As for the levain, i used my usual 100% hydration levain and just added water as I was mixing, waiting and then again mixing...  Your bread will be great!!!.  Trust yourself and your hands.

hester

David R's picture
David R

w/r/t means "with regard to..." 🙂

Danni3ll3's picture
Danni3ll3

It is true that this is an amazing tasting bread! You didn’t toast the seeds? Now that I look back on my last shot at this, I didn’t either. I am going to with this one. I just need more sunflower seeds but I sure don’t feel like going out when it is -31C (-24F) and -43C (-45F) with the windchill!

hreik's picture
hreik

It's 5 here and if i didn't have a dog i wouldn't have gone out.  Just substitute something else for the sunflower seeds.  don't risk yourself for seeds.... lol

I usually toast seeds.  I didn't this time.  The taste is amazing.

not.a.crumb.left's picture
not.a.crumb.left

all those amazing loaves that I am seeing...well actually I CAN knowing what bread baking loving dedicated people you all are! I'm going to get the soaker started tonight but feel a bit weak in my knees looking at all these amazing loaves..but it for certain is inspiring......!!  Kat

p.s. I can't believe some of the coldness I am hearing about and stay warm!!!! 

hreik's picture
hreik

coo coo.  In a good way. 

 

Frigid temps in parts of the country have necessitated the suspension of mail delivery.  In the Dakotas.  Chicago is scary.

hester

Truth Serum's picture
Truth Serum

Yes the polar vortex has moved in to the Northeast. I am very thankful that my car has a new battery. But the community bake of this loaf is keeping my mind on other things. 

I mixed the starter and presoak with the additional flours I used a little bit of eikhorn so far so good. 

Truth Serum's picture
Truth Serum

three loaves T

hanks Dan for organizing this. This was fun.

I came out with three lovely loaves despite my errors . first loaf was overmixed, and underfolded. Hence no big holes

loaf of breadsecond two loaves which I baked in Pullman pans were ok but I had my timing wrong and took them out of the fridge and let them set to long at room temperature. but my culinary muse aka my better half loved the bread.

crumb shot

hreik's picture
hreik

really lovely.   btw, it makes delicious toast.

Great job

hester

Filomatic's picture
Filomatic

Great work.

hreik's picture
hreik

the taste is spectacular.  Changing my menu for today to honor that taste.

hester

Filomatic's picture
Filomatic

What is the menu?

hreik's picture
hreik

so.... lunch is porridge (oatmeal w bran).... still eating it but less, so I can have bread.

Dinner was going to be mushroom/ spinach saute plus tomato / sunflower/ arugula salad and now will be either the mushroom or the salad (not both)  with bread and smoked salmon or better yet, some cheese.  lol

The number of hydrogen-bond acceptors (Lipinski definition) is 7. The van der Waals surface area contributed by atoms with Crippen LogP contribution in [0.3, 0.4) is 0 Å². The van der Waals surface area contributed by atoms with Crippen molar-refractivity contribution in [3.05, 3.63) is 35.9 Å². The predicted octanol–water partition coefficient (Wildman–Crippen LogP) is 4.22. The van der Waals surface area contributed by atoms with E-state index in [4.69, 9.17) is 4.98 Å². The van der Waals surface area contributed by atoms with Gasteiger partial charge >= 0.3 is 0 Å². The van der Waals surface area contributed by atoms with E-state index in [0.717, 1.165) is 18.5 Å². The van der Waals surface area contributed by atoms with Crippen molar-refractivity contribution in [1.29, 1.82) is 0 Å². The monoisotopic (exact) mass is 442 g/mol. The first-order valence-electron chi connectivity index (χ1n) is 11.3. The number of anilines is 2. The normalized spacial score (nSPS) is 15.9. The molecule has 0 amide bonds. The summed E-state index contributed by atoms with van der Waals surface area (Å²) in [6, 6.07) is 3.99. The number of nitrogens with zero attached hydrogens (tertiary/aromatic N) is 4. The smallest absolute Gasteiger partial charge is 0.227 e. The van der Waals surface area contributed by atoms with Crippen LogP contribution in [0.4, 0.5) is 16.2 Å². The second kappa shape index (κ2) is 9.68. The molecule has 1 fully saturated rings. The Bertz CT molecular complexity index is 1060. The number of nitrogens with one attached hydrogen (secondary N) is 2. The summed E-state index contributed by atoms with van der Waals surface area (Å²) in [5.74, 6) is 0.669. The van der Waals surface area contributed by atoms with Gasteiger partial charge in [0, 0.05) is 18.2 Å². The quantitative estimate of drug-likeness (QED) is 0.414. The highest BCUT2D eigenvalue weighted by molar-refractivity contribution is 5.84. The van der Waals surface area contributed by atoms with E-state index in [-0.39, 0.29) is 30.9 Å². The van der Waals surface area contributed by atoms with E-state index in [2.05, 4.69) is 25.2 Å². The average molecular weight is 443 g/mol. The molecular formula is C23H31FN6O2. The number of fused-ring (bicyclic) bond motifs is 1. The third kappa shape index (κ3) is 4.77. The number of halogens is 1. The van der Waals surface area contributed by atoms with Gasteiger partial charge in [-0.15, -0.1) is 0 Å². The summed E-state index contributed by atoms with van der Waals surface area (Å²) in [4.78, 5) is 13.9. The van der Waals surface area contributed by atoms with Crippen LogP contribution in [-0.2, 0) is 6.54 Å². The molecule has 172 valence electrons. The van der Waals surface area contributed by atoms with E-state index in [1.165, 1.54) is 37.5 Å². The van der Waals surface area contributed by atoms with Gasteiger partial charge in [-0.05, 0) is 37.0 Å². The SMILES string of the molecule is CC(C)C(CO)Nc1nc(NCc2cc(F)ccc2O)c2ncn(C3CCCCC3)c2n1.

Hubby is a meat eater so he'll have his burger....

 

dmsnyder's picture
dmsnyder

With so many variations of ingredients and procedures. Yet all experience how wonderful this bread tastes.

The ingredients I have always felt make the biggest difference are the oats and the flax seeds. But how the dough is fermented has a big impact too. I found a big difference made by the cold retardation.

Oh, well. It must be magic.

David

hreik's picture
hreik

Danny for the community bake,

Floyd for maintaining this marvelous site, where we all learn so much.  Ty

Thank you both

hester

breadforfun's picture
breadforfun

Thanks Dan for setting this up. I posted my (rather overly documented) entry here. This is one of my favorites and always enjoy having some of it around.

 

Crumb shot:

-Brad

Abe's picture
Abe

As a personal compliment. Can't reply to every single post as the bakes are coming in fast. All of them lovely! Been looking through all the interpretations of this delicious recipe and you've all done it justice. 

Anyone who hasn't tried this recipe yet and isn't quite sure if they're going to join in or not then please don't hesitate anymore. It's a fine recipe and you won't be disappointed. 

There's something special about Hamelman's breads and I've never baked one which I haven't enjoyed. 

Hope to be joining you all this weekend. 

Truth Serum's picture
Truth Serum

For christmas 2017 my wonderful brother gave me a signed copy of this book. And every recipe I have tried so far has come out great; This recipe is one I might not have tried on my own but the impetus of learning from other better bakers make me want to try it again. That and the fact that I bought 12 pounds of assorted grain last week at a local grain distributior!

Filomatic's picture
Filomatic

Not to get too far ahead, but there’s a rye sourdough version of this bread on page 254. I’ve made it a couple times and it’s lovely.

This would be a nice follow-up for the next community bake.  Due to the rye sourdough it’s a same day bake (not counting the overnight preferment); the bulk and final rise are each 60-90 minutes depending on whether or not commercial yeast is included.